Family on Carnival ship

In order for Carnival to be able to offer free third and fourth guests, for instance, the following disclaimer will have to be included in the terms and conditions:

"These types of promotions will be permitted but the following disclaimer will need to be included in the terms and conditions: Complimentary (free) cruise offer applies to cruise fare only for offer recipient and guests covered by the complimentary cruise offer (if any) and excludes Government Taxes & Fees (approximately $X to $XX), any required deposit ($X), Required Cruise Fees & Expenses, (approximately $X to $XX), and other cruise-related expenses and travel expenses. Actual amounts owed by recipient and applicable guests may vary and shall be calculated at the time of booking."

What are port fees?


Port fees are charged by each port of call to allow the ship to dock. In turn, the cruise line passes the fees on to passengers. It doesn't matter if you're staying in a lavish two-bedroom suite or a standard inside cabin, everyone onboard will pay the same amount. Additionally, unlike gratuities, port fees are part of your total cruise fare and must be paid in full by the time of final payment. 

Typically, they're a summation of a few different fees, including the per-passenger (head tax) fee, docking fee, and pilot fee. The latter covers all costs associated with the local harbor pilot who is brought onboard to help guide the cruise ship into port, while the head tax is charged to offset the cost of guests using the local infrastructure. Finally, the docking fee is what the local authorities charge to the cruise line for the right to dock in port and pay for all of the services required.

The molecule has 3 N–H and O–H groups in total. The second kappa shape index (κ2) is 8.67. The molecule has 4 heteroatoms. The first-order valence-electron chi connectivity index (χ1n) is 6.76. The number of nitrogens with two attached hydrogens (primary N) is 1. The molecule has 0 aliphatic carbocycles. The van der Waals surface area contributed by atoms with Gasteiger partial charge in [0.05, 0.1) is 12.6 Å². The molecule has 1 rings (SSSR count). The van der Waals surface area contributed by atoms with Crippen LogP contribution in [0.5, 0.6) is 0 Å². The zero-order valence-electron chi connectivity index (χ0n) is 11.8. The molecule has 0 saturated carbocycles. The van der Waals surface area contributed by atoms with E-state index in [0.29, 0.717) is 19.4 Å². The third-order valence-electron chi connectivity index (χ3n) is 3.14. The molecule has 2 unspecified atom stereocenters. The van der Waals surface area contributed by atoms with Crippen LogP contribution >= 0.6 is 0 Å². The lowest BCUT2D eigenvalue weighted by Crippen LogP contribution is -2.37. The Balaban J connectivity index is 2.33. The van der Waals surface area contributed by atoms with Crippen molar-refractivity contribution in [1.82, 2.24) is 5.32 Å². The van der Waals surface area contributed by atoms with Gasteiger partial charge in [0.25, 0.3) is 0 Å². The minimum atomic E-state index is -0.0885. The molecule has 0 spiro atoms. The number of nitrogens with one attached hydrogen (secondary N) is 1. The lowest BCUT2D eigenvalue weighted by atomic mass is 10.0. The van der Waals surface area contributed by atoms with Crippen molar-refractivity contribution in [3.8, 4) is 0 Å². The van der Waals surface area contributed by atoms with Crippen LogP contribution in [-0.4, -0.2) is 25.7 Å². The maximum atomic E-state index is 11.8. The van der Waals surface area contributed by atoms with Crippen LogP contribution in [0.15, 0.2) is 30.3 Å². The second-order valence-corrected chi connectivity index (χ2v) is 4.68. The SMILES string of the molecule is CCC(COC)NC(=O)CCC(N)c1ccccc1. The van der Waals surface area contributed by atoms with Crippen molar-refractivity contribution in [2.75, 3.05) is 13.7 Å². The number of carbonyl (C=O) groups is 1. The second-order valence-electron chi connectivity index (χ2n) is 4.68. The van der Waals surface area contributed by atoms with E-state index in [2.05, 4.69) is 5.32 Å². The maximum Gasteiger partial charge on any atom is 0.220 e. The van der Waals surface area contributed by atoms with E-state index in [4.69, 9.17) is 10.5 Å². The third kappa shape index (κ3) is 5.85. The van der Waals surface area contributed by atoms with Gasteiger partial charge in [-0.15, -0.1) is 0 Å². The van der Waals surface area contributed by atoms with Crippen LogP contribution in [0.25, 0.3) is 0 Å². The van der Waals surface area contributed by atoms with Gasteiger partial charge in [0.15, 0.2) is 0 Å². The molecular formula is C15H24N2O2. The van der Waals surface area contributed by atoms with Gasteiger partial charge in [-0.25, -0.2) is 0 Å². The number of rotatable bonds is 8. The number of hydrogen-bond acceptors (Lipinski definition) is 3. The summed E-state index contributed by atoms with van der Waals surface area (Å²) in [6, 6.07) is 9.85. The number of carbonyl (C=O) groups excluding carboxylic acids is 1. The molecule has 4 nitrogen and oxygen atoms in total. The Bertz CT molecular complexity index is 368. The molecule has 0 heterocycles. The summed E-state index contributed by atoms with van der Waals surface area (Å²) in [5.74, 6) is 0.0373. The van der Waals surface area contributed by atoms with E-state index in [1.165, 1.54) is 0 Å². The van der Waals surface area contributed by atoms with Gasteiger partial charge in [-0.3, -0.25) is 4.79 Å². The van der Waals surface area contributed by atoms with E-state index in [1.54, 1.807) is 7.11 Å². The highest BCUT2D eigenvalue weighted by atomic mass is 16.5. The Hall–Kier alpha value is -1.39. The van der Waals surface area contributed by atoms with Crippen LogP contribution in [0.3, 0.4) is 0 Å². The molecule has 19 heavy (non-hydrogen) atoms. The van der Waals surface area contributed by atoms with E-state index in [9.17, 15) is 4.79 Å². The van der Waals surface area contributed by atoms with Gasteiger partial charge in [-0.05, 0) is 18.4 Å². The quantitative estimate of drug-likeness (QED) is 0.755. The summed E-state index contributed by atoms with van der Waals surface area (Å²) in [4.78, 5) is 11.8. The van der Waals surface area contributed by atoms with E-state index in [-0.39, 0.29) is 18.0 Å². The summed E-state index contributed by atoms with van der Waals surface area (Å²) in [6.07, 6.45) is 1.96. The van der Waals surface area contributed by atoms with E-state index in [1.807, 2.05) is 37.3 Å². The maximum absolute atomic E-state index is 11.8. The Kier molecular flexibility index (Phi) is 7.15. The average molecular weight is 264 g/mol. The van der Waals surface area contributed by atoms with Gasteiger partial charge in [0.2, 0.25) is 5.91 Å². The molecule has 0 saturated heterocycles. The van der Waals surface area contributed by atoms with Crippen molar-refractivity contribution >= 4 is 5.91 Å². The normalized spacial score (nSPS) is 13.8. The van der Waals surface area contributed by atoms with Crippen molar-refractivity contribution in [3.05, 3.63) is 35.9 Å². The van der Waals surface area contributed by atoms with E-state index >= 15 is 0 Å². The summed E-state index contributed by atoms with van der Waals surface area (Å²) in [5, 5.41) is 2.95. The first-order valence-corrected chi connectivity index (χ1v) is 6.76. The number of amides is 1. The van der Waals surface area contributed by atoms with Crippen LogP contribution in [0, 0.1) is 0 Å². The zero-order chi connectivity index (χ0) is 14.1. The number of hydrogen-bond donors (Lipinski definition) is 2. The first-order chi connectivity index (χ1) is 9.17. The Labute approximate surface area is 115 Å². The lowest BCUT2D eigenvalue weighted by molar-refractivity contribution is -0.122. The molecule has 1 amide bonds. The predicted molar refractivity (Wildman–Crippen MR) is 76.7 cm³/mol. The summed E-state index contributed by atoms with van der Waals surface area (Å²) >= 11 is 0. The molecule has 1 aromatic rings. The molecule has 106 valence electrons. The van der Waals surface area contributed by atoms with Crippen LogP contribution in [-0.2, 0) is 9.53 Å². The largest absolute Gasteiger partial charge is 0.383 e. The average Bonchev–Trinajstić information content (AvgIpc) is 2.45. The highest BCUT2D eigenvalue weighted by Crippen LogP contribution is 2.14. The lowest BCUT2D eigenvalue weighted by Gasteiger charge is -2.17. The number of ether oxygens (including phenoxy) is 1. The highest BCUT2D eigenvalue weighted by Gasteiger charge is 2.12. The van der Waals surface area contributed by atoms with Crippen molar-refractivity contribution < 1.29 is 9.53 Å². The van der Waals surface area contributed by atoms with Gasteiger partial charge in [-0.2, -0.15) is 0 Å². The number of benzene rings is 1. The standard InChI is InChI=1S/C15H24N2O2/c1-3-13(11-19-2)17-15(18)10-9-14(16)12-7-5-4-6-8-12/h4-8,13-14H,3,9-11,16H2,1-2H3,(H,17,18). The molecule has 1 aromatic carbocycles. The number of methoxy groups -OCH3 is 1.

According to Carnival Cruise Line, "Taxes, Fees & Port Expenses may include U.S. Customs fees, head taxes, Panama Canal tolls, dockage fees, wharfage fees, inspection fees, pilotage, air taxes, hotel or VAT taxes incurred as part of a land tour, immigration and naturalization fees, and Internal Revenue Service fees, as well as fees for navigation, berthing, stevedoring, baggage handling/storage and security services."


The total cost of port fees varies. Alaska, for instance, is known for higher fees, while those in the Bahamas and Caribbean tend to be far less. When browsing Carnival's website for July 2025, a 7-night cruise to Alaska onboard Carnival Luminosa charges over $300 per person in taxes, fees, and port expenses. In comparison, the fees for a 7-night Eastern Caribbean cruise on Carnival Celebration come in at around $200 per person. 

Though both cruise fares are around the same price ($889 vs $904 per person), the cruise to Alaska is more expensive, costing two people around $2,300. With the new law, port fees will have to be included in the advertised price and not added at the final stage of booking. 

This will give potential cruises a better understanding of the true cost of their cruise upfront, helping them make informed decisions when comparing vacation options. Before getting your hopes up, you'll be able to understand whether or not the deal is actually too good to be true or not.